Cantor is a walking, breathing stereotype, a neocon through and through, who pays lip service to the “tea party”-ish idea of limiting government spending, but is in reality committed to lavishing tax dollars on any project as long as it can be somehow construed as contributing to US security. Thus, ForeignPolicy.com references his views on “foreign aid” and the budget:
“Cantor told the Jewish Telegraphic Agency that the president’s proposed budget might have to be rejected outright if Republicans take power – after separating out U.S. aid for Israel, of course.”
Cantor is a big fan of Israel’s, and has gone so far as to say that, in the context of tensions between Washington and Tel Aviv over the settlements and other issues, “Israel is not the problem” – leaving unspoken the presumption the US is at fault. In line with the Israel lobby’s campaign to goad us into war with Iran, he demands that the US cease negotiations with Tehran, impose draconian sanctions unilaterally, and openly threaten the use of force.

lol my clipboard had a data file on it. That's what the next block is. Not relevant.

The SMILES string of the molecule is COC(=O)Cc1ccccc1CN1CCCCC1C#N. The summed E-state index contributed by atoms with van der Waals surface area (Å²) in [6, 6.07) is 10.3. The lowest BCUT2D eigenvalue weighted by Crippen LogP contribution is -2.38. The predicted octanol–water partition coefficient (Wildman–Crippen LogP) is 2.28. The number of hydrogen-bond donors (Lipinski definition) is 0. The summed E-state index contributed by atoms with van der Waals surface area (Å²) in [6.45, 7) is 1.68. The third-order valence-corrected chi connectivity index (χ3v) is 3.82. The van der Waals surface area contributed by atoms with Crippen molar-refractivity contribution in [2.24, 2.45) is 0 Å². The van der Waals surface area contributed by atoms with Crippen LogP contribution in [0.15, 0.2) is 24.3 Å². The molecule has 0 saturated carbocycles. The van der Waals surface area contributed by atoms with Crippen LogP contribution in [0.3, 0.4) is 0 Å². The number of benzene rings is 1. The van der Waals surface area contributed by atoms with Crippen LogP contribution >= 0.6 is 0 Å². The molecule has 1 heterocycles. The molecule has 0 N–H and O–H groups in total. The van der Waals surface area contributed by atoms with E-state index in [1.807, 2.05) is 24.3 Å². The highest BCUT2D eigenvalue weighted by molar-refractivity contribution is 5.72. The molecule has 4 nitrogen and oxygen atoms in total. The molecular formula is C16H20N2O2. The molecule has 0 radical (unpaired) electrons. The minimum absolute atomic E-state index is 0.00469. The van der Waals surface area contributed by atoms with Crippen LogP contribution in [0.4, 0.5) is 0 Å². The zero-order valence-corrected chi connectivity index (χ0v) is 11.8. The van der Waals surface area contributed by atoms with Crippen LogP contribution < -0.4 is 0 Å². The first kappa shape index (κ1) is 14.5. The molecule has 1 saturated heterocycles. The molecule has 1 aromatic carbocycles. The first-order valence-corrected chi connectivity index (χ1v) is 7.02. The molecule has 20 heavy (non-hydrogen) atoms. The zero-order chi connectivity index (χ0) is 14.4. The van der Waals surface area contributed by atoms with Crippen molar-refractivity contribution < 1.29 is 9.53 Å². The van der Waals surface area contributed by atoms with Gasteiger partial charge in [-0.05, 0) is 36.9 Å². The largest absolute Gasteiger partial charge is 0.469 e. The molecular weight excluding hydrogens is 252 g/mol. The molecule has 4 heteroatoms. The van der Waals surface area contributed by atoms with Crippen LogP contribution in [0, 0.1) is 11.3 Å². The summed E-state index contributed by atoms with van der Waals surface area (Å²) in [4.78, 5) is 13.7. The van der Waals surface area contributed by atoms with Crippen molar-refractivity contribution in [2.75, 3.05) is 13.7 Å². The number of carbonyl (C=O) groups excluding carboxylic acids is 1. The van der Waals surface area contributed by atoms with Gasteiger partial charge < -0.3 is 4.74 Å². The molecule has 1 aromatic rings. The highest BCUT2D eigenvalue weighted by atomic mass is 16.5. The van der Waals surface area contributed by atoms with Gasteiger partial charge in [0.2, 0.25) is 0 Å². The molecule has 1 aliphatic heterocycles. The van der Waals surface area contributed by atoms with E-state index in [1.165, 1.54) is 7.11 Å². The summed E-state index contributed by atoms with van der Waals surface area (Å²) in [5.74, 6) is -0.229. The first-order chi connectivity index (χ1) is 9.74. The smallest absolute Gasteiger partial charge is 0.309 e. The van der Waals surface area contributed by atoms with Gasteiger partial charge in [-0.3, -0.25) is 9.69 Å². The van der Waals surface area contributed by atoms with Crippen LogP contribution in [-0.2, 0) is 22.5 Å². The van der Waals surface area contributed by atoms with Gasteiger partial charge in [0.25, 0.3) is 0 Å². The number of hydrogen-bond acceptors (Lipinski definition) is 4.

Another rabid Republican interventionist is Sen. John Kyl, the junior Senator from Arizona, and currently the minority whip. If the Republicans take the Senate, he’ll be in a position to stake out his claim on foreign policy issues, in which he has taken an inordinate interest in the past. His major shtick is opposition to the START treaty, and he shares this opposition with his Senate Republican colleague, Jim DeMint, of South Carolina. As ForeignPolicy.com puts it:
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